This is the one book that I've found that truly takes this instrument seriously, and focuses on music literacy rather than rushing to strumming songs. (We all do realize that you can play melodies on ukulele, right?) In fact, Book 1 does not even discuss chords until the last 10 pages of the book.
The series also comes with a teacher's edition. Score! A method book meant for what we do. One thing to note immediately, though - the Canadian music education system uses linear tuning rather than re-entrant tuning, so the 4th string is an octave lower than normally found in the mainland US, but the book says that it's "High G friendly," so we should be good to go! (More on that later...) They also prefer tuning the ukulele a full step higher than in the US (ADF#B). This last point is not that big of a deal, since they publish the book in both C6 tuning (US) and D6 tuning (CA). You just need to know to look for the version you want.
It it starts by teaching each string as notes to be read on the staff - string 4 & 3. The first reading exercise, in fact, is simply quarter notes playing C, G, C, G, etc. I like this approach, since I will often have students need to be reminded that it's an open string when they ask, "where's E again?"
Even better, it gets them singing while they play this simple exercise. They are encouraged to sing "Row, Row, Row Your Boat" as they alternate between the two notes. A very holistic approach altogether.
By page 8, students are playing duets! Not just one, but 5 different simple duets, all in the first unit. Singing and playing is encouraged all along as they go. I'm drooling by this point.
Unit two works on playing the full C Major scale, and using that scale to practice reading different rhythms; not just playing it on quarters, but 8 different rhythm patterns. (Dang, this is cool!) By the end of Unit 2, they've played several duets & trios, worked on learning intervals by letter names and by solfege, and discuss how to recognize these intervals in C Major. Oh, and Brahms. (I'm sweating.)
Unit three focuses on the F Major scale, and follows much the same format, but steps it up a notch, when students not only play a duet of "Long, Long Ago," but also learn how to fill out a variations on the melody as a solo player.
Unit 4 brings in chords, and only C, G, and F, respectively. It even gives specific strategies and exercises to slowly work those chords into the fingers, then gives students a melody to play while a friend plays the chords. This ends the book, but there's three more books in the series!
So this sounds like your perfect book for classroom ukulele, right? Why haven't I already started using it?
It's that darn linear tuning. The book says it's low-G friendly, and makes some gestures towards it at the very beginning (giving greyed-out alternate high-G notes), but that disappears almost immediately, and it's obvious that it's written for low-G in mind.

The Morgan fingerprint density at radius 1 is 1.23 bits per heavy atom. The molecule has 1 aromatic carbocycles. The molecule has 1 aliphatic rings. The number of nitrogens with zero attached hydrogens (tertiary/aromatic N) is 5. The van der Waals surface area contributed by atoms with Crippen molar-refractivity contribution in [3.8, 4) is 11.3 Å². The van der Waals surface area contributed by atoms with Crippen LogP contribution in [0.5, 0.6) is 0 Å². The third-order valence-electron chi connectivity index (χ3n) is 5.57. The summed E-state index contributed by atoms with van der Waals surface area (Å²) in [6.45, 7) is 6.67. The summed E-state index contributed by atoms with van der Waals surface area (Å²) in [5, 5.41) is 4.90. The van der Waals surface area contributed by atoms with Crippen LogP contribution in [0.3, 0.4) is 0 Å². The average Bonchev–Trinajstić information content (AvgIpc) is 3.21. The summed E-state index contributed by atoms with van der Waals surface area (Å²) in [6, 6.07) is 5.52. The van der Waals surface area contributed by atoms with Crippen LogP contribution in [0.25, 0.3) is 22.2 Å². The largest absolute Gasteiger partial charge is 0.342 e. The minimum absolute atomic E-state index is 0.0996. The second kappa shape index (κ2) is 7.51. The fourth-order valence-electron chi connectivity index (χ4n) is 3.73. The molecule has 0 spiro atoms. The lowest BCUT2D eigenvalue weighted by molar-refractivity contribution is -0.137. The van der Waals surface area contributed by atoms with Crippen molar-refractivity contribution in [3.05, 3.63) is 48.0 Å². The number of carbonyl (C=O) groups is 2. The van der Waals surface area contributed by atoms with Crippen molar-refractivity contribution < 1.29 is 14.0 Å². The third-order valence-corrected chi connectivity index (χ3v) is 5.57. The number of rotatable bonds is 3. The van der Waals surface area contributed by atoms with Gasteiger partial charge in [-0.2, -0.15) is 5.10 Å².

That's not to say that I'm not still considering it, but I love the re-entrant sound, and that high-G fourth string does offer some cool options in ensemble and solo playing. Linear tuning sounds too much like a guitar to me. When I want a guitar sound, I pick up my guitar.
But that's my bias, and I'm trying to decide whether or not I need to get over it. The fact is, though, that when students leave my room and purchase a ukulele, it's likely going to be re-entrant, unless they buy in Hawaii, Canada, or change the strings and nut to fit linear tuning. (I do have a student who bought her ukulele in Hawaii, and it's linear tuning...)
On the other side of things, I'm using ukuleles right now in my sixth grade chorus. As an effort to break them of the habit of learning their notes by ear and by associating them with words, I'm having them learn to play their choral parts on ukulele. Of course, I have to make sure that none of the music goes below Middle C to do this - unless I switch the instruments to Low-G.
So there you go. As with all of these books, it's a decision you will need to make as a teacher, based on what you want to accomplish in your classroom, and how much time you have to do it. This would be an ideal book for a long-term ukulele class - semester or full year.
Check out the other resources on the Ukuleleintheclassroom.com website. There are free resources, ukulele ensembles, and all sorts of neat stuff there.
Between James Hill and Walk Off the Earth, there's days that I start thinking about heading north...there's cool stuff happening up there!
Comprehensive method book designed specifically for classroom
Includes teacher edition with lesson plans
Includes solo melodies & duets
Waits until other skills are firmly in place before introducing chords